|official: Republic of
China, not internationally recognized
|Form of government
||New Taiwan dollars
||UTC +8 = CET +7 (no daylight saving time)
|Telephone area code
The island of Taiwan (officially: Republic of China,
not internationally recognized) is located in the
western Pacific and is separated from the Chinese
mainland by Formosa Street (distance approx. 160 km).
The country consists of the main island of Taiwan, the
Penghu Islands (also known as the Pescadores Islands,
127 km²), the Quemoy Islands (150 km²) and the Matsu
Islands (29 km²). In total, the country covers 85
islands and an area of 36,000 km². The main island of
Taiwan is also known under the name Formosa (Ilha
Formosa = beautiful island), which was given to it by
The island of Taiwan consists of three quarters of
mountains, the rest is lowland, which is mainly in the
west of the island. The coastal plain in western Taiwan
is between eight and 45 km wide and merges to the east
in the hilly country. The east and the center of the
island are occupied by three almost parallel mountain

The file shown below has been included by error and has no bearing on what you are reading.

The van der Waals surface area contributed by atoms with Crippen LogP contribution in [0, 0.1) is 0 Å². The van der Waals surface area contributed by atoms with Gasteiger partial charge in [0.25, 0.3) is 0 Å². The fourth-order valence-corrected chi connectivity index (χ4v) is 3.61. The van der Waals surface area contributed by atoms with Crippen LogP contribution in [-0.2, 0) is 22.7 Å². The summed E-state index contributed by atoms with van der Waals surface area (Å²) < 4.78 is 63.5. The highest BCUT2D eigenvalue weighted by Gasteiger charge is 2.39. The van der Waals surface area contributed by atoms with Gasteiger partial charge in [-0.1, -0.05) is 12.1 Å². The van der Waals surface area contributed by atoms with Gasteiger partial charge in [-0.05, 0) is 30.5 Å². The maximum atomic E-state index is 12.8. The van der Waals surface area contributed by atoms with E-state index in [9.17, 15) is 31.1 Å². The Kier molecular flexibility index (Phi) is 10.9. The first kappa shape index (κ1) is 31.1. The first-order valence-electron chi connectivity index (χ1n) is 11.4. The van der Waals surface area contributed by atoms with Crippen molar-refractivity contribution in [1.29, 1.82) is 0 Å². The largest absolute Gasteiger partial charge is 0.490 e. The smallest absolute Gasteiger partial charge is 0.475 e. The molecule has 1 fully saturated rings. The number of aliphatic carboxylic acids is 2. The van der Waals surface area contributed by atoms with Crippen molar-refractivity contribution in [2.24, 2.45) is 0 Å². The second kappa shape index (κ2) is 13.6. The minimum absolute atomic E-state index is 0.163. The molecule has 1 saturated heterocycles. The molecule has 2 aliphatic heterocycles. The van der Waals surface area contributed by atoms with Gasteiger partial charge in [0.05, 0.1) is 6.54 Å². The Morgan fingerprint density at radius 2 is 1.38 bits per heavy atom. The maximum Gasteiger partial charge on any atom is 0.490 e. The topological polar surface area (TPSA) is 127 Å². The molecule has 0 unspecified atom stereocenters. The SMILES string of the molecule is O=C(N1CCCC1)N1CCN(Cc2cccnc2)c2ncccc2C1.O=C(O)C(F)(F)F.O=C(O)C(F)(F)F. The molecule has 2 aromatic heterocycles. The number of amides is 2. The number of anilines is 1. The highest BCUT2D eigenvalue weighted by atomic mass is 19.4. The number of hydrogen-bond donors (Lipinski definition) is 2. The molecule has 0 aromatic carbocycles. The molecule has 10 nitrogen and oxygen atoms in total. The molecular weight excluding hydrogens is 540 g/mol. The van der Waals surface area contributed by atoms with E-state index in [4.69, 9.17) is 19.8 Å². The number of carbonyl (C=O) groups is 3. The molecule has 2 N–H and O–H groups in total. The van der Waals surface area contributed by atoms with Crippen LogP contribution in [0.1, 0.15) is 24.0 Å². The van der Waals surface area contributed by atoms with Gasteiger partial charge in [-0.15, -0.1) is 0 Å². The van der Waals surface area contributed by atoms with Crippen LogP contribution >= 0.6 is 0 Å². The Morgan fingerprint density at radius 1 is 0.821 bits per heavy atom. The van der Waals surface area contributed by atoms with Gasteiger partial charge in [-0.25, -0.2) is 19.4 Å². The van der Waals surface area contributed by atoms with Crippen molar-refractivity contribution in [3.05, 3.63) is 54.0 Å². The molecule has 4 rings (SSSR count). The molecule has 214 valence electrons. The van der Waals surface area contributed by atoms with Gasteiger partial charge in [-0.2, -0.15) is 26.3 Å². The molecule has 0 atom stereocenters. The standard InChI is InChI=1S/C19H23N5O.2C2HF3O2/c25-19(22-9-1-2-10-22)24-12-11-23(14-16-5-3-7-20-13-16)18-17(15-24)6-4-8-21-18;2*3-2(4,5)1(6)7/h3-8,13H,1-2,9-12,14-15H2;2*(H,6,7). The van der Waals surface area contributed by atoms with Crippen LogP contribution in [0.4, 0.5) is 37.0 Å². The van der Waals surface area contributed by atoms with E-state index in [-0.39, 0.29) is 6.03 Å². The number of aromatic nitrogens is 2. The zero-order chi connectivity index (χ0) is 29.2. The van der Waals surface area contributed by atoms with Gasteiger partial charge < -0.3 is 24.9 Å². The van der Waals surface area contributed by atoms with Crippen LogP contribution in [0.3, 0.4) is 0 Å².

ranges of volcanic origin, which rise to heights of over
3,000 m. Numerous cross valleys break up the mountains.
In the Chungyang Mountains, which adjoin the slowly
rising hills in the west, there is the highest elevation
in the country, the Yu Shan (Jadeberg) with a height of
The Taitung Trench separates the Chungyang Mountains
from the Haian Mountains further to the east (up to
approx. 1,600 m). This falls in steep steps to the
Pacific, on the east coast there are cliffs up to 700 m
high. The capital, Taipei, is in the north of the island
on the coast. A large number of rivers originate in the
mountains, but only the 160 km long Tanshui in the north
of the country is navigable.
Taiwan lies in the transition area from the
subtropical to the tropical climate. Hot summers and
warm winters are characteristic, with temperatures
rising slightly from north to south: The average January
temperatures in the coastal plain are around 15 กใ C in
the north and around two degrees more in the south. In
the capital, Taipei, in the north of the country, they
are also around 15 กใ C in January. It is correspondingly
cooler at high altitudes in the mountains, in areas in
the Chungyang Mountains there is permanent frost in
winter. In July the average values in Taipei and in
the south of the coastal area are at 28 กใ C. The annual
rainfall in the north averages 2,200 mm, in the
mountains the values can be significantly higher. The
rain falls mostly in the summer months. In the south,
quantities of around 1,800 mm are measured annually, it
hardly rains here in winter. In Taiwan, hurricanes
(typhoons) can occur in summer.
Flora and fauna
Around 55% of Taiwan's land area is forested.
Mangrove forests grow directly on the coast in the west;